Student Plants

Each new student arriving at Wellesley is invited to visit the Ferguson Greenhouses to select a free plant from a specially-chosen group of easy-care houseplants.

Our New Student Plant Giveaway occurs during Orientation Week; new students arriving at other times of the year are welcome to contact the horticultural staff to see what plants might be available.

Our free plants include:

jade plant

 

Jade Plant
Crassula ovata

A native of South Africa, this jade plant has evergreen fleshy succulent leaves and stems.  To keep your plant multi-stemmed and bushy, occasionally pinch out the leaf tips as they emerge. Grow in a sunny window with bright light; water only when the soil is really dry. After watering, empty excess water out of plant saucer.

 

 

 

 

lucky bamboo

 

Lucky Bamboo
Dracaena sanderiana

Although called “bamboo,” this plant is actually a member of the lily family, native to Africa and SE Asia. It is often grown without soil, in a container filled with water and stones. Grow away from direct light. Let tap water sit for a day before using it to water the plant. Fill the plant’s container with water to the top of the stones. Change the plant’s water every week.

 

 

 

 

rhoeo

Moses-in-the-Cradle
Rhoeo spathacea

Moses-in-the-cradle forms a slow-growing rosette of lance-shaped leaves with purple undersides. The small white flowers in distinctive boat-shaped bracts give rise to its common name. The plant can take a range of light conditions, but if it gets more light, it will develop more flowers. Allow the plant to dry out between waterings. Too much water is a common cause of problems with this plant.

 

pothos

 

Pothos, Devil's Ivy
Epipremnum aureum

Pothos is a plant native to the Solomon Islands in the South Pacific where it grows up the trunks of trees. It likes bright light but not direct sun. Pothos stems are vinelike, but you may cut off the newest leaf for a bushier plant. Water when dry until water drains into the saucer; remember to empty the saucer so the plant will not sit in water.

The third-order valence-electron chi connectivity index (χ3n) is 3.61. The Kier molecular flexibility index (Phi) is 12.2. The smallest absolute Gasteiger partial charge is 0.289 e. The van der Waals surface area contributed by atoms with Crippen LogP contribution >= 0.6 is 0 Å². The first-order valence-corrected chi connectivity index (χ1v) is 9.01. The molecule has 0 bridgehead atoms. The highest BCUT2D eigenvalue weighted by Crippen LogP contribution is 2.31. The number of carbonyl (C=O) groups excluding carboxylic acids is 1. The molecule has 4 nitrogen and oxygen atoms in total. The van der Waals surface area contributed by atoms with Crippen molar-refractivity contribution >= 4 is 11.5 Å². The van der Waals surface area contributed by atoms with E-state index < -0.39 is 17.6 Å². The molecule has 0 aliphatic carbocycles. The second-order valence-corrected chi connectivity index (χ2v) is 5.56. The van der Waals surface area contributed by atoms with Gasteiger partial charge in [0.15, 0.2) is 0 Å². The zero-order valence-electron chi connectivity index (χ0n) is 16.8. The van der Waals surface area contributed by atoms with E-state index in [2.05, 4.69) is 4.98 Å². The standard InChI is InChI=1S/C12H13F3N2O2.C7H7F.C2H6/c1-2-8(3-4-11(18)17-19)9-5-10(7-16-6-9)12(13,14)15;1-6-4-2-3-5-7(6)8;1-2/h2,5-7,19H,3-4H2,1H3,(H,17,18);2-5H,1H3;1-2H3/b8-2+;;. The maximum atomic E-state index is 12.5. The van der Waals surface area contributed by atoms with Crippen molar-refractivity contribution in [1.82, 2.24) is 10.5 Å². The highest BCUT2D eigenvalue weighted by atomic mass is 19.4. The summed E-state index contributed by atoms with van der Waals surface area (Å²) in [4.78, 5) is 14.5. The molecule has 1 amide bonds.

spider plant

Spider Plant
Chlorophytum comosum

The spider plant is a grass-like, clump forming, evergreen perennial in the lily family. Small star-shaped white flowers form on outwardly arching stalks. After blooming, little tufts of leaves - baby spider plants - develop on the stalks. No direct sun is needed. Bright light from your window is enough. In the winter keep this plant away from the heat of the radiator and from cold air from open windows.

 

Basic Care for Potted Plants:

NEED TO WATER? Push a finger into the soil up to your first knuckle. If the soil sticks to it, do not water yet.

IN WINTER: Keep away from the radiator and from cold air. If you take your plant outside in cold weather, plastic inside a plastic bag or two for protection.

PROBLEMS? Bring your plant to the greenhouses and talk to a Botanic Gardens staff member.

NEED REPOTTING? Bring your plant in to the greenhouses with another pot 1 inch bigger than the one your plant is now in. Make sure your new pot has drainage holes. Botanic Gardens staff will provide soil and assistance.

Basic Care for Lucky Bamboo:

NEED TO WATER? Water your lucky bamboo plant when the stones are dry. Use water that's not straight from the tap, such as the leftovers from your water bottle.

IN WINTER: Keep away from the radiator and from cold air. If you take your plant outside in cold weather, plastic inside a plastic bag or two for protection.

PROBLEMS? Bring your plant to the greenhouses and talk to a Botanic Gardens staff member.

NEED REPOTTING? Bring your plant in to the greenhouses with another container 1 inch bigger than the one your plant is now in. Make sure your new pot has no drainage holes. Botanic Gardens staff will provide stones and assistance.